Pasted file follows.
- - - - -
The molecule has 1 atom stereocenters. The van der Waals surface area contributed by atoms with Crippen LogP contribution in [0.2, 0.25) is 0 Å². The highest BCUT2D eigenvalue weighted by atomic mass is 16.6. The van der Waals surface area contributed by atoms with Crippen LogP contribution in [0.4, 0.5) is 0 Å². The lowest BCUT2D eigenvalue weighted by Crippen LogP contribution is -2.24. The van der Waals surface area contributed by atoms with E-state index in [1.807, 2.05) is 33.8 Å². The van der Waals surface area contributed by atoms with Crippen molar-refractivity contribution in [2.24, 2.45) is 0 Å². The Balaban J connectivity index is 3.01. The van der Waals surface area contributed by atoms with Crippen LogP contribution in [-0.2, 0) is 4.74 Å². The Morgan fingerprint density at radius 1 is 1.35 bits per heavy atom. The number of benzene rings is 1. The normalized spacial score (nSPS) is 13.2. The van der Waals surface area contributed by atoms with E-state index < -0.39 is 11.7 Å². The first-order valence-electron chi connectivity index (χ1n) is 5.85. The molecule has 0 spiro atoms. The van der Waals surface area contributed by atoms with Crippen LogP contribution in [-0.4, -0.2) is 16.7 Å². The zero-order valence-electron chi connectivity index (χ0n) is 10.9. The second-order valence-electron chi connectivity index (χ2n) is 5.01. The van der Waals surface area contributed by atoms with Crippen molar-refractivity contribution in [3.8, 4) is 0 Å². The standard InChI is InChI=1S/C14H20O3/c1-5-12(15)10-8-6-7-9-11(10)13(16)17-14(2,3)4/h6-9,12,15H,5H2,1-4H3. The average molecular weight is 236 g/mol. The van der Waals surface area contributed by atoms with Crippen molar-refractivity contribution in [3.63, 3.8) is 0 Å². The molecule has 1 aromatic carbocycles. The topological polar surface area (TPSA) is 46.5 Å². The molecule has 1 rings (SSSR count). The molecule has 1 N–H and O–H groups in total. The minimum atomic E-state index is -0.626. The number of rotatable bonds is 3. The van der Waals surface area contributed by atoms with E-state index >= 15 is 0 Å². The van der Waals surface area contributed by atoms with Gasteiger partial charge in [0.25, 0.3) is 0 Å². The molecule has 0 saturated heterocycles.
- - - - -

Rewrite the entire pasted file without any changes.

The molecule has 1 atom stereocenters. The van der Waals surface area contributed by atoms with Crippen LogP contribution in [0.2, 0.25) is 0 Å². The highest BCUT2D eigenvalue weighted by atomic mass is 16.6. The van der Waals surface area contributed by atoms with Crippen LogP contribution in [0.4, 0.5) is 0 Å². The lowest BCUT2D eigenvalue weighted by Crippen LogP contribution is -2.24. The van der Waals surface area contributed by atoms with E-state index in [1.807, 2.05) is 33.8 Å². The van der Waals surface area contributed by atoms with Crippen molar-refractivity contribution in [2.24, 2.45) is 0 Å². The Balaban J connectivity index is 3.01. The van der Waals surface area contributed by atoms with Crippen LogP contribution in [-0.2, 0) is 4.74 Å². The Morgan fingerprint density at radius 1 is 1.35 bits per heavy atom. The number of benzene rings is 1. The normalized spacial score (nSPS) is 13.2. The van der Waals surface area contributed by atoms with E-state index < -0.39 is 11.7 Å². The first-order valence-electron chi connectivity index (χ1n) is 5.85. The molecule has 0 spiro atoms. The van der Waals surface area contributed by atoms with Crippen LogP contribution in [-0.4, -0.2) is 16.7 Å². The zero-order valence-electron chi connectivity index (χ0n) is 10.9. The second-order valence-electron chi connectivity index (χ2n) is 5.01. The van der Waals surface area contributed by atoms with Crippen molar-refractivity contribution in [3.8, 4) is 0 Å². The standard InChI is InChI=1S/C14H20O3/c1-5-12(15)10-8-6-7-9-11(10)13(16)17-14(2,3)4/h6-9,12,15H,5H2,1-4H3. The average molecular weight is 236 g/mol. The van der Waals surface area contributed by atoms with Crippen molar-refractivity contribution in [3.63, 3.8) is 0 Å². The molecule has 1 aromatic carbocycles. The topological polar surface area (TPSA) is 46.5 Å². The molecule has 1 rings (SSSR count). The molecule has 1 N–H and O–H groups in total. The minimum atomic E-state index is -0.626. The number of rotatable bonds is 3. The van der Waals surface area contributed by atoms with E-state index >= 15 is 0 Å². The van der Waals surface area contributed by atoms with Gasteiger partial charge in [0.25, 0.3) is 0 Å². The molecule has 0 saturated heterocycles.